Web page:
Fecal transplants could help patients on cancer immunotherapy drugs

Fecal transplants could help patients on cancer immunotherapy drugs

Jocelyn Kaiser
ATLANTA—Oncologists deploy an array of strategies to stop cancer, from chemotherapy to radiation to drugs that boost the body’s immune defenses. Now, another potential therapy is being tested in clinical studies: fecal transplants. Early results from two groups described at the annual meeting of the American Association for Cancer Research (AACR) here this week suggest some patients who initially did not benefit from immunotherapy drugs saw their tumors stop growing or even shrink after receiving a stool sample from patients for whom the drugs worked. However, researchers caution, the results are preliminary.
During a fecal transplant, a stool sample from a healthy donor is moved into the gut of a sick person. The idea is that gut microbes from the healthy person will populate the sick person’s gut and improve their health. Fecal transplants are already in use as a treatment for stubborn colon infections of the bacterium Clostridium difficile. But until now, fecal transplants haven’t been tested as part of cancer therapy.
Although the two studies have so far followed only a handful of patients for a few months, researchers say their initial results are exciting. “This is the first clinical evidence that you may have an impact on antitumor immunity and potentially even responses,” says melanoma researcher Jennifer Wargo of MD Anderson Cancer Center in Houston, Texas, who is leading a similar clinical trial just getting underway.
The research involves drugs that block PD-1, a protein on the surface of immune cells known as T cells. The protein shuts off these immune soldiers’ ability to fight pathogens and other foreign invaders, and tumors can stimulate PD-1 to shield themselves. PD-1 blockers have put some patients’ cancer into remission for years, but most cancers don’t respond.
In the past few years, researchers have reported a tentative connection between response levels and the bacteria, viruses, and other microbes in our gut collectively known as the microbiome. The gut microbiomes differ between patients for whom PD-1 blockers work and those for whom they don’t. What’s more, patients who take antibiotics (which temporarily wipe out gut microbiota) prior to or soon after receiving PD-1 blockers tend to see less success. Experiments in tumor-bearing mice have also shown the drugs worked better after the rodents got a fecal transplant from human patients whose tumors shrank after they received the drugs.
That inspired an Israeli team to test the idea in people. The group, led by Gal Markel and Ben Boursi at Sheba Medical Center in Ramat Gan, Israel, collected stool samples from two patients with metastatic melanoma, or skin cancer that had spread, whose tumors vanished after they got the PD-1 drugs. The team then transferred their feces via colonoscopy to three patients with the same kind of cancer whose tumors seemed impervious to PD-1 drugs. The team also gave the recipients oral pills containing the donors’ dried stool.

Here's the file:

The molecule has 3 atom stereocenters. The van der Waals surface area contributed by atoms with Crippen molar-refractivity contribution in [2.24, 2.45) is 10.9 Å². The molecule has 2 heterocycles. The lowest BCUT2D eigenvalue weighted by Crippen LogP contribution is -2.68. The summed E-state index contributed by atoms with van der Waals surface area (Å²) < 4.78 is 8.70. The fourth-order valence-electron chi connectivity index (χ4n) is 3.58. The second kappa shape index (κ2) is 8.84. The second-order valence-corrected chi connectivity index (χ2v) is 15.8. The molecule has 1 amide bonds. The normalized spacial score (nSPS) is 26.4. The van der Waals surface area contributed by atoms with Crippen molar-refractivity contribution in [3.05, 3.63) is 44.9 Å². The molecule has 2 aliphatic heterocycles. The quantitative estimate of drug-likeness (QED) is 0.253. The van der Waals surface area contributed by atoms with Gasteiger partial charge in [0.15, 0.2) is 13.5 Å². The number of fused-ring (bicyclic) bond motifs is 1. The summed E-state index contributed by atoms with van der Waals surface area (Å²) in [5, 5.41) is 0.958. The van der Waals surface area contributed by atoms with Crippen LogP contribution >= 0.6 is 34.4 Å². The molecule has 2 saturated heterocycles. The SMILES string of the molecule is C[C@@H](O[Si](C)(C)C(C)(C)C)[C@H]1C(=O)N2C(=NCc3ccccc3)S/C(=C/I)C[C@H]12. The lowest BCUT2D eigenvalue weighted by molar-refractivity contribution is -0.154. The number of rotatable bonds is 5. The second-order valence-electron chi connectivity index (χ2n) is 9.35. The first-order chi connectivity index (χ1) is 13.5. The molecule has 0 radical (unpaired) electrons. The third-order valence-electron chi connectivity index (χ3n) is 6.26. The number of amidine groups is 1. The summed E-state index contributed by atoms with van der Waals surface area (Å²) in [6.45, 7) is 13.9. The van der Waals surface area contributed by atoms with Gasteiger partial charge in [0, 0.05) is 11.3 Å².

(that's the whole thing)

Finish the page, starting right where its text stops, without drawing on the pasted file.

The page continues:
The gut microbiomes of all three patients changed to more closely match the genetic makeup of the stool donors’ gut microbiomes, clinician and graduate student Erez Baruch reported at the AACR meeting. And in two recipients, the donated microbes appeared to boost their cancers’ responses to PD-1 drugs. One patient’s tumors got smaller, though new ones did appear 2 months after the transplant. Another patient’s tumors eventually shrank, and the man is still doing well after 7 months. Examining biopsies of gut and tumor tissue, the researchers found that posttransplant, the patients’ guts had more of a type of immune cell that senses invaders and activates the immune system; these cells had also infiltrated their tumors along with T cells, indicating that their previously “cold” tumors had become “hot,” or visible to the immune system.
Another team is also seeing hints of success, collaborator Giorgio Trinchieri of the National Cancer Institute in Bethesda, Maryland, reported at the meeting. In that trial, which gave three participants donor stool via colonoscopy and then PD-1 drugs, one patient who started treatment 10 months ago has seen their tumors shrink. Another patient’s tumors neither shrank nor grew after 3 months of treatment.
“The data is similar [in the two studies], which suggests there is a signal,” says oncologist Diwakar Davar of the University of Pittsburgh in Pennsylvania, who is running the trial with lead investigator Hassane Zarour. “The approach is promising, but we need more clinical and mechanistic data before we can claim it’s working.” Davar says it’s possible the patients’ tumors would have eventually responded to the drugs without the fecal transplant, although that has rarely been reported to happen when treatment doesn’t work early on.
One unresolved question is exactly which microbes help ramp up the desired immune activity. In previously published studies, patients in four cities whose tumors responded to the drugs, for example, had widely varying gut microbiomes, possibly because of differences in diet and climate, Trinchieri notes. And Wargo’s team member Christine Spencer of the Parker Institute for Cancer Immunotherapy in San Francisco, California, reported in a poster here that, surprisingly, patients who take probiotics—pills that supposedly contain beneficial gut bacteria—do worse on PD-1 drugs than those who don’t. The bottom line: Researchers still have a lot to learn.

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Jocelyn is a staff writer for Science magazine.

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